Mitt Romney's business experience has been his calling card throughout the election. 'A hard nosed businessman, that Romney fellow' has been the campaign message. But a New York Times investigation says he's more of a softy around the office than he'd like to let on.
The Times' Michael Barbaro, Sheryl Gay Stolberg and Michael Wines looked into Romney's long executive history to see what kind of manager he really is. Through a series of interviews with old coworkers from Bain, his time with the Olympics, and his old campaigns they discovered he's "not so much a micromanager as a microprocessor." He's a manager that likes to get his hands dirty rather than designate, and one reluctant to fire:
Colleagues from every phase of his career said that Mr. Romney loathes pushing out people with whom he works closely and will do just about anything to avoid it — an approach that has inspired deep loyalty to him even as it has raised questions about his ability to make tough personnel calls, as presidents inevitably must.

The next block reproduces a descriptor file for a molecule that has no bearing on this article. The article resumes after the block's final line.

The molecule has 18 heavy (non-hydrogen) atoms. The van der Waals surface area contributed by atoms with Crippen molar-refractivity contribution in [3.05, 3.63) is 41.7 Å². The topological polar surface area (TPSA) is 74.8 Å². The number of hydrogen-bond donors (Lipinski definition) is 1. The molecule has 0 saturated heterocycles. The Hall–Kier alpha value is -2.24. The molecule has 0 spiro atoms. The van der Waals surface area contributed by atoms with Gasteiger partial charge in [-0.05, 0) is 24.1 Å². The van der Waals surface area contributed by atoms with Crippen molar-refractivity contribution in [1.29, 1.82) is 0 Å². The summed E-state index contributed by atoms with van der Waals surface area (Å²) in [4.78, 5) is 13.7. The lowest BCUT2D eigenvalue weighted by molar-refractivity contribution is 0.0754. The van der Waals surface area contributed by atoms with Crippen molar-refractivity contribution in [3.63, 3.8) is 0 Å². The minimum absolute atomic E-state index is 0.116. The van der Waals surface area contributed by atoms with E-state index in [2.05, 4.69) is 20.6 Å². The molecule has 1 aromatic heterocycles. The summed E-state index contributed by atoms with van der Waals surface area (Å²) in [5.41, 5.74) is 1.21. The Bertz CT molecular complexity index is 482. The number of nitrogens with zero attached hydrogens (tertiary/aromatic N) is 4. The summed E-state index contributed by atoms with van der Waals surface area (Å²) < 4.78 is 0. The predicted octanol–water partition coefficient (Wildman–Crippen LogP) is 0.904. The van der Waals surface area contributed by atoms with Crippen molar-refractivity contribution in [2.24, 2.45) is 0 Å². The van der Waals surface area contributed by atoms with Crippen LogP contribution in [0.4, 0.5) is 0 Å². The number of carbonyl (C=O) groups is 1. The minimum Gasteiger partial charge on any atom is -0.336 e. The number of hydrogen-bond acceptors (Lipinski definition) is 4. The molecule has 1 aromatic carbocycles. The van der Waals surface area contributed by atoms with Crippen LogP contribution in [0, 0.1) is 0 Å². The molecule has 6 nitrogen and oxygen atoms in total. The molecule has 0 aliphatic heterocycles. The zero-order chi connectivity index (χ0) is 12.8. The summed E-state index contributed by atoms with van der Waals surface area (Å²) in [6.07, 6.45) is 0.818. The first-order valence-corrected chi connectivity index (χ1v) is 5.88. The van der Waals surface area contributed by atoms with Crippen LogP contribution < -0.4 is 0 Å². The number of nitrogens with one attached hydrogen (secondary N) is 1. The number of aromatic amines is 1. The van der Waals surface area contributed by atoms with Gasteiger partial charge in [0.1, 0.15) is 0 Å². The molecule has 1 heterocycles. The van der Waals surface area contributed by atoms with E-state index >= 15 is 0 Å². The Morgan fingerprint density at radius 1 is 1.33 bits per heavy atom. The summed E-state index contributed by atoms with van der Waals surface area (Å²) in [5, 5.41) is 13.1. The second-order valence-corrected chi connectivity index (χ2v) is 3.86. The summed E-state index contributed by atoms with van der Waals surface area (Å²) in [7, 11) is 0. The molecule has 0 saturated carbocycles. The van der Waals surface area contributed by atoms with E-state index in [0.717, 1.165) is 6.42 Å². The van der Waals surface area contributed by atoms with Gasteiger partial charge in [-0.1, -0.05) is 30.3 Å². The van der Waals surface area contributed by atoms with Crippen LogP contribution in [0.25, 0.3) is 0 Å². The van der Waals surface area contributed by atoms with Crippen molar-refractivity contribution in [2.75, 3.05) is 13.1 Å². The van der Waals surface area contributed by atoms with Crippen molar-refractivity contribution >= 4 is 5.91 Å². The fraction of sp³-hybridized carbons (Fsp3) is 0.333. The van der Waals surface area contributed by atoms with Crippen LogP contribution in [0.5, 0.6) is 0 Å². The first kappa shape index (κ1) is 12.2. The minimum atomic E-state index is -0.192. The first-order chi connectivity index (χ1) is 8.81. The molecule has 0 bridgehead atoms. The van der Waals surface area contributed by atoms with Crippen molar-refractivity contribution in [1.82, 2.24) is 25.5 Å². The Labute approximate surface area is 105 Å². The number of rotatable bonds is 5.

One of Romney's Olympics aides said firing someone is too personal for him. "He personalizes the situation, from what I saw," Fraser Bullock told the Times. "It’s 'Oh, boy, what will happen to this person? Are they going to be able to get another job?'" The Times cited numerous examples of Romney choosing to suspend and reprimand someone instead of firing them, including campaign aide Ron Gorka, who was suspended instead of fired for telling a reporter to, "kiss my ass." That kind of management styles puts him closer on the management scale to The Office's affable, conflict-averse Michael Scott and further from the face of heartless capitalism, fellow Republican Donald Trump.
Does this make Eric Fehrnstrom the Romney campaign's Dwight? Probably.
This article is from the archive of our partner The Wire.